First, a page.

I can see that if the school wants children to greet visitors from day one of year one, you have to introduce it during the reception year. But I would only do it if there was that expectation imposed on me!

  6. he is being obnoxious, authoritarian and ignorant. AN early years classroom is a workshop, children are engrossed in their labour. As others have said any message to the whole class can be given at whole class times. IN any workshop marked by any real effort the only people for whom we would stop what we are doing en-masse and bow and curtsey and say good morning is the queen, the sandwich man or the woman from salaries. Why should the children have any interest in saying hello to him, what is he going to do for them there and then in the middle of their mornings play/work.

    It is not teaching them to be polite as bumblebee said, it it is teaching them to 'know their place', to be syncophantic, and insincere and it takes away from the genuine respect and attention that the class teacher actually merits for knowing the children individually. In fact it is a mark of the headteacher that the children do not spontaneously say hello to him. Children naturally, incessantly and irrepressibly do that to anyone who makes the slightest impression on them. There is absolutely no need for them to have this bred into them by fear and sarcasm or punishment or reprobation neither in reception nor in year one.

    There is an art to teaching chlldren respect for others and it is called 'do as I do, not as I say', so practise what you preach unlike advice which appears disdainful to the children in the least. I would also add from experience that in private schools in spain the head could just as well be the owner or closely allied to him and whilst education is in the name, business is the game so it is a particulary difficult wicket you are batting on, but bat you must, anything less is selling yourself short.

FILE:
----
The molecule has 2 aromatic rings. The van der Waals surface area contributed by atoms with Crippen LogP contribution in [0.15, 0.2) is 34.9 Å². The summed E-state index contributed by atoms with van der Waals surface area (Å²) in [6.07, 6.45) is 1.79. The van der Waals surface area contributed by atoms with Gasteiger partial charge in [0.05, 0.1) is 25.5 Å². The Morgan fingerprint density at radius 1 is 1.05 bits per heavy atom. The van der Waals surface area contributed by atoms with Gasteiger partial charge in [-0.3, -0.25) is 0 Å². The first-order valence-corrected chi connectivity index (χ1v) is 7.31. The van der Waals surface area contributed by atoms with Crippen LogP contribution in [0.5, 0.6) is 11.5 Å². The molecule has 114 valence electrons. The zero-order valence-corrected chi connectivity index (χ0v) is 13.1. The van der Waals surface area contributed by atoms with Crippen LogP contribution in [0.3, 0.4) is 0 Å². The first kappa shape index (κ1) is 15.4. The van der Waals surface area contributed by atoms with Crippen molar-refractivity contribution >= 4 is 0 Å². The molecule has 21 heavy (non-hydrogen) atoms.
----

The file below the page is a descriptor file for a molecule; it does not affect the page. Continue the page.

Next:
7. Yo yohanalicante! [​IMG]
  8. grumbleweed

    grumbleweed Star commenter

    I would agree personally that I wouldnt ask chidlren to stop and say hello, in a classroom in the UK. But, I d think you need to take into consideration the context of the culture within the country you are in. When I worked overseas, even 5 year olds stood and said good morning to any visitor entering the classroom, such was that culture.It would have been quite rude of me to have dismissed this just because I didnt like the idea much.
    I dont know the working culture in Spain, having never worked there, but if its a normal part of the culture to do this, then I think you should, after all you have chosen to work there.
  9. I take your point about the the cultural issue. However, presumably, the school wants the teacher to follow the EYFS. I don't think it is in the spirit of the EYFS to interrupt children while they are engrossed in play, but putting that aside, it is worrying that the headteacher seems unhappy with the children moving around and choosing freely. If he wants the school to follow the EYFS he shoud know that this is what an EYFS environment should be like.
  10. it is NOT the culture of Spain. SO don't do it. It is the culture of vanity and ego. You are a teacher, albeit an international one, you are not a dog trainer,
  11. Just to say a big thank you to everybody, I really appreciate all the advice and it's made me realise that I'm not losing it completely - THANK-YOU. It is pretty tough at the moment so I needed this! Yohanalicante you sound as if you know this type of school???